Burglary

In New Jersey, a burglary is committed when someone unlawfully enters, or secretly remains in, a structure or vehicle with the intent to commit a crime. It does not have to involve theft at all. Although usually charged as third degree crimes, burglary can be upgraded to a second degree crime if the offender inflicts, attempts to inflict or threatens to inflict bodily harm on someone, or carries or displays what appears to be a dangerous weapon.

Theft

Taking an item without a person’s consent and with the intent to permanently deprive the owner of the item is considered theft. Theft charges in New Jersey vary greatly depending upon the item stolen and its value. Hiring an experienced criminal defense lawyer should be your first objective in the event you are arrested and charged with theft, as substantial prison time can be imposed. Theft is usually a crime, except for petty theft, which can be classified as a disorderly persons offense. Theft charges are categorized as follows:

Theft-Second Degree
This is a crime that contains a presumption of state prison and is punishable up to 10 years in prison and includes any property taken with a value of at least $75,000. Other examples include extortion, shoplifting property in excess of $75,000 and the taking of human remains, a controlled dangerous substance in excess of one kilogram or a person’s government healthcare benefits with a value of at least $75,000.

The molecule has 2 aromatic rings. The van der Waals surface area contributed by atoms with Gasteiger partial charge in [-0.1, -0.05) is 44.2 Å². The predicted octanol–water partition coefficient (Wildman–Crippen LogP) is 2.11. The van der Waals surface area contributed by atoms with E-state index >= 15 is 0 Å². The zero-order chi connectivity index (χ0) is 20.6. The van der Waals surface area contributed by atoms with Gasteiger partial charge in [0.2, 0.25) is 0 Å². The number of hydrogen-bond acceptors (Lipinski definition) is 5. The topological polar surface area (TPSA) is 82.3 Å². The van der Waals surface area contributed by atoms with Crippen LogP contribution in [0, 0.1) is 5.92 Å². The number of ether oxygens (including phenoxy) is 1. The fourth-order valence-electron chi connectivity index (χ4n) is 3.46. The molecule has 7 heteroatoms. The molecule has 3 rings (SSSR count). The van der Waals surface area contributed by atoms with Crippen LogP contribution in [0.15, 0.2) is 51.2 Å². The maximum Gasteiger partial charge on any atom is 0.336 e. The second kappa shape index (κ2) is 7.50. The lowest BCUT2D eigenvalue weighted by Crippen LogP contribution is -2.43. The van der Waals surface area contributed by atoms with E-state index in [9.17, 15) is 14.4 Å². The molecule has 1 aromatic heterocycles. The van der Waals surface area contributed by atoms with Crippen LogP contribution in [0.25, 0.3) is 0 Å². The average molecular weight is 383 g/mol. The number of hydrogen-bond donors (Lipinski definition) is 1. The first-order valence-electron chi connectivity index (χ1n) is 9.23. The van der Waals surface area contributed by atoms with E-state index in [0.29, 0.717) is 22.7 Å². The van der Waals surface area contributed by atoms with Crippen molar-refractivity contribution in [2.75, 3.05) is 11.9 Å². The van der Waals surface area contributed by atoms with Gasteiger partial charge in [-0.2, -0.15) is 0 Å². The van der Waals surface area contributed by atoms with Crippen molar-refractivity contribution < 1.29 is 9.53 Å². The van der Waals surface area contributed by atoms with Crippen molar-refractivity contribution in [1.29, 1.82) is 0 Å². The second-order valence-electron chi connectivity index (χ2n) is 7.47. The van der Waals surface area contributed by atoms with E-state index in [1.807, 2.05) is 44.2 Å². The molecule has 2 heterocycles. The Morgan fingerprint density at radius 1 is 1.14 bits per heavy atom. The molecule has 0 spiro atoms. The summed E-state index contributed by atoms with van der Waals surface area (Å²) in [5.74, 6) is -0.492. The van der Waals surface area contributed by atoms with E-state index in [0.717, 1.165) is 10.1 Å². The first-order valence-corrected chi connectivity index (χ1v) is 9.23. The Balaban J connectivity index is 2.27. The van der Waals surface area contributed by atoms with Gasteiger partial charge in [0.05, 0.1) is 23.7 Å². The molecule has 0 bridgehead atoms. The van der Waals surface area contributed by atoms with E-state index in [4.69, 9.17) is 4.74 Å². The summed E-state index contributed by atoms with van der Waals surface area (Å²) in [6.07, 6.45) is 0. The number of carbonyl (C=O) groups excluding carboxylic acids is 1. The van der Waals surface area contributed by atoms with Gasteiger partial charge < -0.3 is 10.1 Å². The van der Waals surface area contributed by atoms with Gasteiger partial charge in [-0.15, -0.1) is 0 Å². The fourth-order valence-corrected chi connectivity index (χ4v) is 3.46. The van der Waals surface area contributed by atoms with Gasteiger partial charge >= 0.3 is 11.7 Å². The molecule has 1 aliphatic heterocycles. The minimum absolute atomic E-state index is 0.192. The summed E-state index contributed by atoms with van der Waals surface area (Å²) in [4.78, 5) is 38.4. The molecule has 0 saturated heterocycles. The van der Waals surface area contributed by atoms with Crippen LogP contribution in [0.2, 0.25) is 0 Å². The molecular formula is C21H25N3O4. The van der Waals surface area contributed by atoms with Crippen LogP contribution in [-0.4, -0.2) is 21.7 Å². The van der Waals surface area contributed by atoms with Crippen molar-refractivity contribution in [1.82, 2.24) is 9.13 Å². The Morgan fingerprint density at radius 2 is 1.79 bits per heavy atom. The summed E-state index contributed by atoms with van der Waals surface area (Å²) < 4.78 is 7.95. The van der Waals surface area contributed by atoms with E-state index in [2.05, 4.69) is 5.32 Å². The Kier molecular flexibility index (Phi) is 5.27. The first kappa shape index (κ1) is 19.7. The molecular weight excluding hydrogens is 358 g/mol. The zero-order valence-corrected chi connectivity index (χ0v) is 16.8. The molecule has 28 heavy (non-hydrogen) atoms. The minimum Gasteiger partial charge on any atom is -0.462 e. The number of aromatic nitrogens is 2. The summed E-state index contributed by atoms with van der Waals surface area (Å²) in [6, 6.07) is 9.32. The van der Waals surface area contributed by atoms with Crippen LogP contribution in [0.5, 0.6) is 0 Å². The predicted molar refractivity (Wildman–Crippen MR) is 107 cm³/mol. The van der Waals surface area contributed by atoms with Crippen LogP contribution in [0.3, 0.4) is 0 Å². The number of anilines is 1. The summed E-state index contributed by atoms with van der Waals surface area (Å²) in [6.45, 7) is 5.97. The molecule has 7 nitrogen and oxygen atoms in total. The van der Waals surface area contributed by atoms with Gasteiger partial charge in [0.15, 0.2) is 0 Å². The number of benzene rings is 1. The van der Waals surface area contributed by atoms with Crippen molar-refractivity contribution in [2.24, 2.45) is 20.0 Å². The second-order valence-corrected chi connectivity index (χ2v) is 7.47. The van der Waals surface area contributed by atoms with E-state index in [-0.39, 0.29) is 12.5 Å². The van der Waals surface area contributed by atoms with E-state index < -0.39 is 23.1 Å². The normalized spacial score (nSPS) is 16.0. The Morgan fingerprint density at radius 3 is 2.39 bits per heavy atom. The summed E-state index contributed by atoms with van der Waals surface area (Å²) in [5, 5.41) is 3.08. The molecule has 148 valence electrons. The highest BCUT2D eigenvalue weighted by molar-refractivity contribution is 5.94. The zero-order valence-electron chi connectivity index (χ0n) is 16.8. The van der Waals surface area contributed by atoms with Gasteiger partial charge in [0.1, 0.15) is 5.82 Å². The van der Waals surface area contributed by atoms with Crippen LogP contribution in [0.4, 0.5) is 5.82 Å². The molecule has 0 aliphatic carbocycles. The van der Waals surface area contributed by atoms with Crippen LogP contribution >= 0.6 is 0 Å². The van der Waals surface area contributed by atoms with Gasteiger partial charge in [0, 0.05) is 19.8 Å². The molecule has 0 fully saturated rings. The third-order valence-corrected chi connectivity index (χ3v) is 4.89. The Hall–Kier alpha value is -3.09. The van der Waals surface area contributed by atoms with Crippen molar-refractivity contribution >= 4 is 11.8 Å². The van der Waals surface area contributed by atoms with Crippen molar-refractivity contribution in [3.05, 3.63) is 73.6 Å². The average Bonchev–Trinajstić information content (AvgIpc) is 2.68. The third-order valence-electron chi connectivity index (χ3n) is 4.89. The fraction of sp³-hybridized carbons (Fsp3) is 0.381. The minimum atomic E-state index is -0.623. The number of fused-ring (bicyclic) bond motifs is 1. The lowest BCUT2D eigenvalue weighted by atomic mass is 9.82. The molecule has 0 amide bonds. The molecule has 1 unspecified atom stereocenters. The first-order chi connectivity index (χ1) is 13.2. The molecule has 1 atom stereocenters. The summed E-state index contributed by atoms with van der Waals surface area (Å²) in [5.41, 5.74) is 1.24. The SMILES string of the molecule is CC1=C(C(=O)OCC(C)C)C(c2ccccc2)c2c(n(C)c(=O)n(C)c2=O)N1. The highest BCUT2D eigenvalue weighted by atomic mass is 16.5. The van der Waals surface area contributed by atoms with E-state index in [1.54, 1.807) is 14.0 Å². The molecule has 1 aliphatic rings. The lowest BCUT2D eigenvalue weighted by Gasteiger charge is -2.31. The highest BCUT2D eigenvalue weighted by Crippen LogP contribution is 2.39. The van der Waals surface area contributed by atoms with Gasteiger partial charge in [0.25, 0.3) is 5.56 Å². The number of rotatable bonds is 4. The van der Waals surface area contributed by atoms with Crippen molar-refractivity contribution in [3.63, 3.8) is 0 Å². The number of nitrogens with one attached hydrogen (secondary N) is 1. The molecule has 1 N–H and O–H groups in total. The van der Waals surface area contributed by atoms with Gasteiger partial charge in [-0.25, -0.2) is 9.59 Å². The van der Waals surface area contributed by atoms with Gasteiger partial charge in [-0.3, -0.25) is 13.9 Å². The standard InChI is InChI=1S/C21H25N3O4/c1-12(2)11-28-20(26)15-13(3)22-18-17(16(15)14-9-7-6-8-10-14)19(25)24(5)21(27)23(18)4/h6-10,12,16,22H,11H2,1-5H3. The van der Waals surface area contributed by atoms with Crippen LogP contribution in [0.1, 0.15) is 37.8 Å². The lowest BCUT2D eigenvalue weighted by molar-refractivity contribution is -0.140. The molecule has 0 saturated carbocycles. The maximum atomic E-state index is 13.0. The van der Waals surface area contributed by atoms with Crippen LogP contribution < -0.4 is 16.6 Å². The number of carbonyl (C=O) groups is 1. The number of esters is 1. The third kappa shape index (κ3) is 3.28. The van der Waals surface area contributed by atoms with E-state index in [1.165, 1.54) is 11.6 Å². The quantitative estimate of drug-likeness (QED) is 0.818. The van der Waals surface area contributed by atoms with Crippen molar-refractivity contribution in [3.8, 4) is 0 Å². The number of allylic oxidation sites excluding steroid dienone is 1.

Theft-Third Degree
This is a crime that carries a prison sentence of up to five years if the item stolen has a value of $500 to $75,000. Shoplifting items with a value of $500 to $75,000 is a third degree crime. Stolen items that constitute a third degree theft are firearms, cars, vessels, boats, horses, domestic companion animals, airplanes prescription blanks and a person’s healthcare benefits that have a value of less than $75,000.

Theft-Fourth Degree
This is a crime that carries a maximum prison sentence of 18 months and pertains to cases in which the items stolen have a value of more than $200 and up to $500. Shoplifting between $200 and $500 and theft of a credit card are typical examples.

Disorderly Person and Petty Theft
Taking something valued under $200 is a petty theft and is considered a disorderly person’s offense with a maximum sentence of up to 6 months in jail. Most shoplifting charges are in this category. Most shoplifters are adults although juveniles constitute about 25 percent of offenders. Shoplifting is classified as a petty theft the items are valued under $200. Otherwise, shoplifting can be charged as crime.

Anyone arrested should immediately refuse to answer any questions and ask to speak to an attorney. Even if you feel you are not guilty, speaking to an officer or making a statement is a mistake as any trivial misstatement or error in memory can be a basis for a conviction. Theft and burglary charges are serious and no one can afford to place their liberty or future in jeopardy. An experienced criminal defense lawyer can examine your legal options and present viable defenses. They can also offer mitigating circumstances in your defense that can persuade a judge or prosecutor to dismiss your case, to admit you to a pre-trial diversionary program, to reduce the charges to an offense or lesser degree crime or probation only. Do not delay!

Contact the Law Offices of Stephen S. Weinstein, P.C.
for your free personal consultation today.

 
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